Background Our previous study suggested that elderly Japanese people find it difficult to discuss with family and healthcare professionals about end-of-life (EOL). To address this issue, we have developed a prototype for a web-based Advance Care Planning (ACP) education tool. This tool has five components: (1) EOL simulated experience program, (2) thoughts about EOL vignettes, (3) wishes about truth telling, (4) EOL care preferences, (5) my favorite life. We evaluated whether this online educational tool encouraged ACP for a sample of community-dwelling adults.
Methods Ten participants (mean age: 63.8 years) were requested to use it for one month. Data was collected from the entries on the tool website, and a semi-structured interview was conducted later. The percentage of each completed ACP component was calculated. The qualitative data was analyzed by the thematic analysis. IRB approval was obtained from the researchers’ institution.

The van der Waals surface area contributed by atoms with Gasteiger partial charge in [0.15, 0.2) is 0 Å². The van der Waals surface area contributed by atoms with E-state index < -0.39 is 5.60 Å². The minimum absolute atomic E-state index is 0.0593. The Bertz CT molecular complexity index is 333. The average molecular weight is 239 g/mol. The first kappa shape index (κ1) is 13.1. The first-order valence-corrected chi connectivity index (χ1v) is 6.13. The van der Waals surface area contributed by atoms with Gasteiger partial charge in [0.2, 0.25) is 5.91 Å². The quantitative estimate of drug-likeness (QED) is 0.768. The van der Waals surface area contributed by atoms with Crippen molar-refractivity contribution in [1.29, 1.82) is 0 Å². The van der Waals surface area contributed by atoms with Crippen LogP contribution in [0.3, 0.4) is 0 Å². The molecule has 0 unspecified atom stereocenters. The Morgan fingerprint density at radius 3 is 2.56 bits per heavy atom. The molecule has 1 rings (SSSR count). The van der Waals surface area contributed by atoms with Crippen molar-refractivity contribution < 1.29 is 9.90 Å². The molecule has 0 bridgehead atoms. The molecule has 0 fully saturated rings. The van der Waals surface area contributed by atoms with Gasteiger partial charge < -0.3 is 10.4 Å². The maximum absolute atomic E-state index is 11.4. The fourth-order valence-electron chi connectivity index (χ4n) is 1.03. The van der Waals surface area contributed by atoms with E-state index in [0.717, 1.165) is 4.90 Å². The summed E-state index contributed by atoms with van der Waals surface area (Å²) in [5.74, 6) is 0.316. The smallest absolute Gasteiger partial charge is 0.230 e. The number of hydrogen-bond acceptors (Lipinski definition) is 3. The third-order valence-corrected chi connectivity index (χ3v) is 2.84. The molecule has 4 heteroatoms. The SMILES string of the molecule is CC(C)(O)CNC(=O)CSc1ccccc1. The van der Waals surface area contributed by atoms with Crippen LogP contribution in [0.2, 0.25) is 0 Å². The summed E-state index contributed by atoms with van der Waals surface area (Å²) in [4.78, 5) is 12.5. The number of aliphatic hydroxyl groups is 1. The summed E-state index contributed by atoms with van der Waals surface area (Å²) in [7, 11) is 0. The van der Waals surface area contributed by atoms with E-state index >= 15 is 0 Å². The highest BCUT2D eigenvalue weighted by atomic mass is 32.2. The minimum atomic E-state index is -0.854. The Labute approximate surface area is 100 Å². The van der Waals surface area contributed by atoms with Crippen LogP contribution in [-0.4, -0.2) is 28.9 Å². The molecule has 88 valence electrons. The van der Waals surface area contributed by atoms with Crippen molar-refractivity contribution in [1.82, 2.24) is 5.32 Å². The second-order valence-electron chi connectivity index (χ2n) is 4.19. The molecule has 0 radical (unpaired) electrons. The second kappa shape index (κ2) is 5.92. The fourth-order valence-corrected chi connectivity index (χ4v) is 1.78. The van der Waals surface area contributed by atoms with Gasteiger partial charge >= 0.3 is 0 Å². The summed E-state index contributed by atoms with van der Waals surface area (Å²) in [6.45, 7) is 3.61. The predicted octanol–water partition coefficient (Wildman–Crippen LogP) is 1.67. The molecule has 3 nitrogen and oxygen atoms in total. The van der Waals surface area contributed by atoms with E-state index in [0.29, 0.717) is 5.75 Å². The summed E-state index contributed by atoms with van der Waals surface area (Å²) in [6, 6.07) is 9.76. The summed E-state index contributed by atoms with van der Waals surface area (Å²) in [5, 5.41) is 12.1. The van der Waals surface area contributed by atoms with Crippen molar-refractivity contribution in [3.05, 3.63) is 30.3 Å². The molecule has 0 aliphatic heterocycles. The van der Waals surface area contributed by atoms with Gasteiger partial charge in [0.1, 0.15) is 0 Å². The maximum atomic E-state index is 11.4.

Results The highest percentage of completed ACP component was “EOL care preferences”. Ways to foster ACP with the tool yielded four main themes: understanding of ACP, embarrassment due to ACP, my preferred procedure of ACP, and advantages and disadvantages of the web-based tool.
Conclusion This tool encouraged the adults who had not previously considered ACP to recognize the importance of thinking about EOL, they are still healthy though. However, fostering ACP was connected to depression, depending on the individual’s readiness in thinking of his own death. Hence, future research will be applied to improve this tool and make it more user friendly for a large number of the adults.
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